The assumption that we would fare better than our neighbours to the south held true through much of the pandemic's first year. Not anymore.
On April 6, Canada’s rate of new COVID-19 cases came as close as its ever been to that of the United States since the beginning of the pandemic, as Canada posted 180.8 cases per million population, while the U.S. posted 195.7 per million population. And our case count is rising so fast—up 28 per cent in the past week alone—that we’re likely to exceed the plateauing U.S. rate in the coming days.
Those numbers come as a jolt. For the past 13 months, Canadians have taken comfort in the idea that our government-funded health care system is decidedly better than the confusing public-private system south of the border, which, while being the most expensive in the world, still leaves around 30 million working age Americans without health insurance. “It’s hard not to beat the U.S. on health care,” says Trevor Tombe, an associate professor of economics at the University of Calgary.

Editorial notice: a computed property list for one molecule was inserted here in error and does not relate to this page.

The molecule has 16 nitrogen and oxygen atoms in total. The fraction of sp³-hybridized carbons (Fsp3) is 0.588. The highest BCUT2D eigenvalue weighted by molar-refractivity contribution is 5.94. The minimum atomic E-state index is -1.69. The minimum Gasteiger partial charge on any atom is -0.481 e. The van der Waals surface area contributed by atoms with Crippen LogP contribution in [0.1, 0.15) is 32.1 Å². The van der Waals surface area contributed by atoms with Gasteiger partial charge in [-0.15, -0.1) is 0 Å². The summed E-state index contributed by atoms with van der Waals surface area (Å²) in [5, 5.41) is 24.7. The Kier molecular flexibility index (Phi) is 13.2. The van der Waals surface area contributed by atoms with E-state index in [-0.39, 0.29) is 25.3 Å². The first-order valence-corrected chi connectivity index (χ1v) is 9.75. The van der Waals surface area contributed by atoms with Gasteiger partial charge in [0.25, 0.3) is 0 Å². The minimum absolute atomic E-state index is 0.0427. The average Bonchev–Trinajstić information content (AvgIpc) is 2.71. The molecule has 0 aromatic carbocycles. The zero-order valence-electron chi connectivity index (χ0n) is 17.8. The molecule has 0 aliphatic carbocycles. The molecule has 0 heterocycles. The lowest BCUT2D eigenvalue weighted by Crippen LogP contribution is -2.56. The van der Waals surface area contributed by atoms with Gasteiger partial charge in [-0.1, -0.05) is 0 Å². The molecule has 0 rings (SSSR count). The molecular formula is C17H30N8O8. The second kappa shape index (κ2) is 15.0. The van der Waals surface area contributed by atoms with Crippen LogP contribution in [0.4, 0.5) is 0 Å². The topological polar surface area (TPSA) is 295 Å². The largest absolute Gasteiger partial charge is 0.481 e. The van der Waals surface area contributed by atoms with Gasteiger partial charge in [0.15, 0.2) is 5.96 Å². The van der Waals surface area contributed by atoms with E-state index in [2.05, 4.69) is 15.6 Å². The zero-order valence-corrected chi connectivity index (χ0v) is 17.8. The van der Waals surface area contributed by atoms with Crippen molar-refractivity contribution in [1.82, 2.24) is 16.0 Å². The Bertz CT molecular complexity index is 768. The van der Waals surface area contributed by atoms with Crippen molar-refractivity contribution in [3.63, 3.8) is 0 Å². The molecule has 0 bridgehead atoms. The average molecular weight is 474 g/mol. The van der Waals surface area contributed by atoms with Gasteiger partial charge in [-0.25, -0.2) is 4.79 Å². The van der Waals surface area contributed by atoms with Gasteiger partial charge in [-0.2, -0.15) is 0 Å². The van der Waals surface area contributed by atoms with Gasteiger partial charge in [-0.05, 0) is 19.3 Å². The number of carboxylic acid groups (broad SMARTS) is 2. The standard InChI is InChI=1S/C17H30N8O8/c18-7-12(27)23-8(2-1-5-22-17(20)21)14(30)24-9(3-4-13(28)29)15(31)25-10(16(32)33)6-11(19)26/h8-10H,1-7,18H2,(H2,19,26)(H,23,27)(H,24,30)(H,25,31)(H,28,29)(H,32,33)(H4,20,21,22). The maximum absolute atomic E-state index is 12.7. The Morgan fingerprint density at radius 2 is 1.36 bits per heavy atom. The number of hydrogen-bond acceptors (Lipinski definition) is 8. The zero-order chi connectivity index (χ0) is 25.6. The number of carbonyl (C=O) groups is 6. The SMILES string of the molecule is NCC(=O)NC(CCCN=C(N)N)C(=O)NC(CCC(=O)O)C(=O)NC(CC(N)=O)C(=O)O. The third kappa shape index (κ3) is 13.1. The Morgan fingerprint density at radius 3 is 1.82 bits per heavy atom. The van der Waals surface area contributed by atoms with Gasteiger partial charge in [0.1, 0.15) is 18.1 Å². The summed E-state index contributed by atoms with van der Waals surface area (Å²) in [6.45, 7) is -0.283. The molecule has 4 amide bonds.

The assumption that Canada would be better at handling a public health crisis was reinforced through much of the pandemic’s first year. COVID-19 rolled across regions of the United States, the country’s health care systems buckled under the stress. More than 31 million Americans have been infected with COVID-19 while nearly 600,000 died; in contrast, Canada, with one ninth the population, has reported 23,000 deaths and one million cases. And so, however bad things got in Canada—including the horrors in our long-term care homes—they never looked as bad as south of the border. In November, Ontario Health Minister Christine Elliott defended the province’s rising case rate by comparing it to Florida’s even worse numbers. On Jan. 8, America’s worst day of the pandemic, the U.S. reported 757.6 new cases of COVID-19 per million population. Canada’s worst came just one day later, when we reported 255.1 cases per million population, both on a seven-day rolling average.